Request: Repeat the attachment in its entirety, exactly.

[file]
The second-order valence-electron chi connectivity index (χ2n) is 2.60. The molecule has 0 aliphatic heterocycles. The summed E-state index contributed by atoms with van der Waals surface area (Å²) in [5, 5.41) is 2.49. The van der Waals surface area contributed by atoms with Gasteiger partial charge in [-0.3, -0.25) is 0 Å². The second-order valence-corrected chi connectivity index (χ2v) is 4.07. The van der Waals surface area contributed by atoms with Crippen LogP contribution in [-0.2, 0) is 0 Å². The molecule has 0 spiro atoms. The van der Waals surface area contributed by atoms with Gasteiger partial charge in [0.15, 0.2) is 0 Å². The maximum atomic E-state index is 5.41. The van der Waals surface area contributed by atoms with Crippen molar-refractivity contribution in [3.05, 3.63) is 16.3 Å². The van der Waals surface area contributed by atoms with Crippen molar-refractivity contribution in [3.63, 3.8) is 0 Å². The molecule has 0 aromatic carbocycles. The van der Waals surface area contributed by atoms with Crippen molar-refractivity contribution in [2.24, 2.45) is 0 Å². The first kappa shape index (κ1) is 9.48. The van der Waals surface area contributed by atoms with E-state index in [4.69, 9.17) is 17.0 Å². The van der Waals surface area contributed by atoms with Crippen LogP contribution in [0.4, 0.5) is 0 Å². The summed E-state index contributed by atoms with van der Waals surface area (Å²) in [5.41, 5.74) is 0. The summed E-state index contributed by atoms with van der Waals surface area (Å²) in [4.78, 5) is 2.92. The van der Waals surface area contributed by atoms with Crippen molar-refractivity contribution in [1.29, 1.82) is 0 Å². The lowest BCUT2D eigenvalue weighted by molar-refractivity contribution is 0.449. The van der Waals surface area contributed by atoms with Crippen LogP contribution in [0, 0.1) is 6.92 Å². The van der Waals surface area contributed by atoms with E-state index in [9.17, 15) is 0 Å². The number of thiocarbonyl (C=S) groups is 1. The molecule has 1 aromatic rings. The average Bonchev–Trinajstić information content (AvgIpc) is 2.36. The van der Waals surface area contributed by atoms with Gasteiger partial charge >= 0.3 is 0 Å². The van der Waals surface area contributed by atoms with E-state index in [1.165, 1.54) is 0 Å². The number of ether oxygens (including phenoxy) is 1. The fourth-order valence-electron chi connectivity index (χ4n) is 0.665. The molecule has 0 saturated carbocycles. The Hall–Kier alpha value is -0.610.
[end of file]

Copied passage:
The second-order valence-electron chi connectivity index (χ2n) is 2.60. The molecule has 0 aliphatic heterocycles. The summed E-state index contributed by atoms with van der Waals surface area (Å²) in [5, 5.41) is 2.49. The van der Waals surface area contributed by atoms with Gasteiger partial charge in [-0.3, -0.25) is 0 Å². The second-order valence-corrected chi connectivity index (χ2v) is 4.07. The van der Waals surface area contributed by atoms with Crippen LogP contribution in [-0.2, 0) is 0 Å². The molecule has 0 spiro atoms. The van der Waals surface area contributed by atoms with Gasteiger partial charge in [0.15, 0.2) is 0 Å². The maximum atomic E-state index is 5.41. The van der Waals surface area contributed by atoms with Crippen molar-refractivity contribution in [3.05, 3.63) is 16.3 Å². The van der Waals surface area contributed by atoms with Crippen molar-refractivity contribution in [3.63, 3.8) is 0 Å². The molecule has 0 aromatic carbocycles. The van der Waals surface area contributed by atoms with Crippen molar-refractivity contribution in [2.24, 2.45) is 0 Å². The first kappa shape index (κ1) is 9.48. The van der Waals surface area contributed by atoms with E-state index in [4.69, 9.17) is 17.0 Å². The van der Waals surface area contributed by atoms with Crippen LogP contribution in [0.4, 0.5) is 0 Å². The summed E-state index contributed by atoms with van der Waals surface area (Å²) in [5.41, 5.74) is 0. The summed E-state index contributed by atoms with van der Waals surface area (Å²) in [4.78, 5) is 2.92. The van der Waals surface area contributed by atoms with Crippen molar-refractivity contribution in [1.29, 1.82) is 0 Å². The lowest BCUT2D eigenvalue weighted by molar-refractivity contribution is 0.449. The van der Waals surface area contributed by atoms with Crippen LogP contribution in [0, 0.1) is 6.92 Å². The van der Waals surface area contributed by atoms with E-state index in [9.17, 15) is 0 Å². The number of thiocarbonyl (C=S) groups is 1. The molecule has 1 aromatic rings. The average Bonchev–Trinajstić information content (AvgIpc) is 2.36. The van der Waals surface area contributed by atoms with Gasteiger partial charge >= 0.3 is 0 Å². The van der Waals surface area contributed by atoms with E-state index in [1.165, 1.54) is 0 Å². The number of ether oxygens (including phenoxy) is 1. The fourth-order valence-electron chi connectivity index (χ4n) is 0.665. The molecule has 0 saturated carbocycles. The Hall–Kier alpha value is -0.610.